Christie, Nicola & Ward, Heather. (2019). The health and safety risks for people who drive for work in the gig economy. Journal of Transport & Health, 13, 115-127.
Deloitte. (January 2014). Big demands and high expectations. The Deloitte millennial survey. Executive Summary. https://www2.deloitte.com/content/dam/Deloitte/global/Documents/About-Deloitte/gx-dttl-2014-millennial-survey-report.pdf.
Edison Research. (December 2018). The gig economy. Marketplace-Edison Research Poll. http://www.edisonresearch.com/wp-content/uploads/2019/01/Gig-Economy-2018-Marketplace-Edison-Research-Poll-FINAL.pdf.
Evans, Peter C. & Gawer, Annabelle. (2016). The rise of the platform enterprise: A global survey. Center for Global Enterprise, University of Surrey.
Fabo, Brian; Beblavý, Miroslav; Kilhoffer, Zachary & Lenaerts, Karolien. (2017). An overview of European platforms: Scope and business models. Joint Research Center, Publications Office of the European Union.
Fabo, Brian; Karanovic, Jovana & Dukova, Katerina. (2017). In search of an adequate European policy response to the platform economy. Transfer. European Review of Labour and Research, 23(2), 163-175.
Fayard, Anne-Laure. (2021). Notes on the meaning of work: Labor, work, and action in the 21st century. Journal of Management Inquiry, 30(2), 207-220.
Federal Reserve Board. (2020). Report on the Economic Well-Being of US Households in 2019. Featuring Supplemental Data from April 2020. Board of Governors of the Federal Reserve System. https://www.federalreserve.gov/publications/files/2019-report-economic-well-being-us-households-202005.pdf.
Ford, Michele & Honan, Vivian. (2019). The limits of mutual aid: Emerging forms of collectivity among app-based transport workers in Indonesia. Journal of Industrial Relations, 61(4), 528-548.
Friedman, Gerald Carl. (2014). Workers without employers: Shadow corporations and the rise of the gig economy. Review of Keynesian Economics, 2(2), 171-188.
Gandini, Alessandro. (2019). Labour process theory and the gig economy. Human Relations, 72(6), 1.039-1.056.
Goods, Caleb; Veen, Alex & Barratt, Tom. (2019). “Is your gig any good?” Analysing job quality in the Australian platform-based food-delivery sector. Journal of Industrial Relations, 61(4), 502-527.
Graham, Mark; Hjorth, Isis & Lehdonvirta, Vili. (2017). Digital labour and development: Impacts of global digital labour platforms and the gig economy on worker livelihoods. Transfer. European Review of Labour and Research, 23(2), 135-162.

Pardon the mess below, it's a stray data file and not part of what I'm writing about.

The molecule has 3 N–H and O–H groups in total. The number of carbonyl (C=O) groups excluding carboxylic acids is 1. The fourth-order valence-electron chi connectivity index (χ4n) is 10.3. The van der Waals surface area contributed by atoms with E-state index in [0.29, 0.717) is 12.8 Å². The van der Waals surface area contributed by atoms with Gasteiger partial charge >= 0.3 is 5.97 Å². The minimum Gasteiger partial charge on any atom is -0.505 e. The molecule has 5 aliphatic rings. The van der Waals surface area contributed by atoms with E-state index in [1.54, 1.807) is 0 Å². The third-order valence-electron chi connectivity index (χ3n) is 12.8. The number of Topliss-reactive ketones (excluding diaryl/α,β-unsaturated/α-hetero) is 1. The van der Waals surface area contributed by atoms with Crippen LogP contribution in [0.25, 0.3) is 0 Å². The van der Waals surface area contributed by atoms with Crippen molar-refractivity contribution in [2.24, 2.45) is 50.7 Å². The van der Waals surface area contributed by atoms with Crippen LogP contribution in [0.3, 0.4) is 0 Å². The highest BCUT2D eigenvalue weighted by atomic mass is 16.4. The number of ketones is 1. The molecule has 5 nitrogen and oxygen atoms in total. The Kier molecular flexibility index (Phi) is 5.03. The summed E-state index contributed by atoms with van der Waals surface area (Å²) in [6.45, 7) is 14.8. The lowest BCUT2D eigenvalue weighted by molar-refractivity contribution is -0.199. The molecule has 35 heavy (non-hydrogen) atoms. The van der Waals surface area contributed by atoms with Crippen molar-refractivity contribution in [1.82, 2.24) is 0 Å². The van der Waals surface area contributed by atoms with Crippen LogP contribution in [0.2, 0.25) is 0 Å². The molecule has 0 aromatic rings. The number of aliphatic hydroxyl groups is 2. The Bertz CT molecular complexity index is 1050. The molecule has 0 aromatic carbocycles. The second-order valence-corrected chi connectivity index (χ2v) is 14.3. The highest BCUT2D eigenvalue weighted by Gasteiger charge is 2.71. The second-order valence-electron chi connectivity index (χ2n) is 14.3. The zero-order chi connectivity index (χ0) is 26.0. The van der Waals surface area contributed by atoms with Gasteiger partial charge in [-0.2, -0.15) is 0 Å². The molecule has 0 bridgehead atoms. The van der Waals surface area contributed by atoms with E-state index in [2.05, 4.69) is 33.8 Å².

Hauben, Harald; Lenaerts, Karolien & Waeyaert, Willem. (2020). The platform economy and precarious work. Publication for the Committee on Employment and Social Affairs, Policy Department for Economic, Scientific and Quality of Life Policies. European Parliament.
Healy, Joshua; Nicholson, Daniel & Pekarek, Andreas. (2017). Should we take the gig economy seriously? Labour & Industry. A Journal of the Social and Economic Relations of Work, 27(3), 232-248.
Healy, Joshua; Pekarek, Andreas & Vromen, Ariadne. (2020). Sceptics or supporters? Consumers’ views of work in the gig economy. New Technology, Work and Employment, 35(1), 1-19.
Heiland, Heiner. (2021). Controlling space, controlling labour? Contested space in food delivery gig work. New Technology, Work and Employment, 36(1), 1-16. https://doi.org/10.1111/ntwe.12183.
Huws, Ursula; Spencer, Neil H.; Syrdal, Dag S. & Holts, Kaire. (2017). Working in the gig economy: Research results from the UK, Sweden, Germany, Austria, The Netherlands, Switzerland and Italy. Foundation for European Progressive Studies, University of Hertfordshire, & UNI Europa Global Union.
Jabagi, Nura; Croteau, Anne-Marie; Audebrand, Luc K. & Marsan, Josianne. (2019). Gig-workers’ motivation: Thinking beyond carrots and sticks. Journal of Managerial Psychology, 34(4), 192-213. https://doi.org/10.1108/JMP-06-2018-0255.
Kessler, Sarah. (2018). Gigged: The gig economy, the end of the job and the future of work. Random House.
Kostyshyna, Olena & Luu, Corinne. (2019). The size and characteristics of informal (“gig”) work in Canada. Staff Analytical Note 2019-6. Bank of Canada. https://www.bankofcanada.ca/wp-content/uploads/2019/02/san2019-6.pdf.
Lee, Aileen. (2 November 2013). Welcome to the Unicorn Club: Learning from billion-dollar startups. TechCrunch. https://techcrunch.com/2013/11/02/welcome-to-the-unicorn-club/.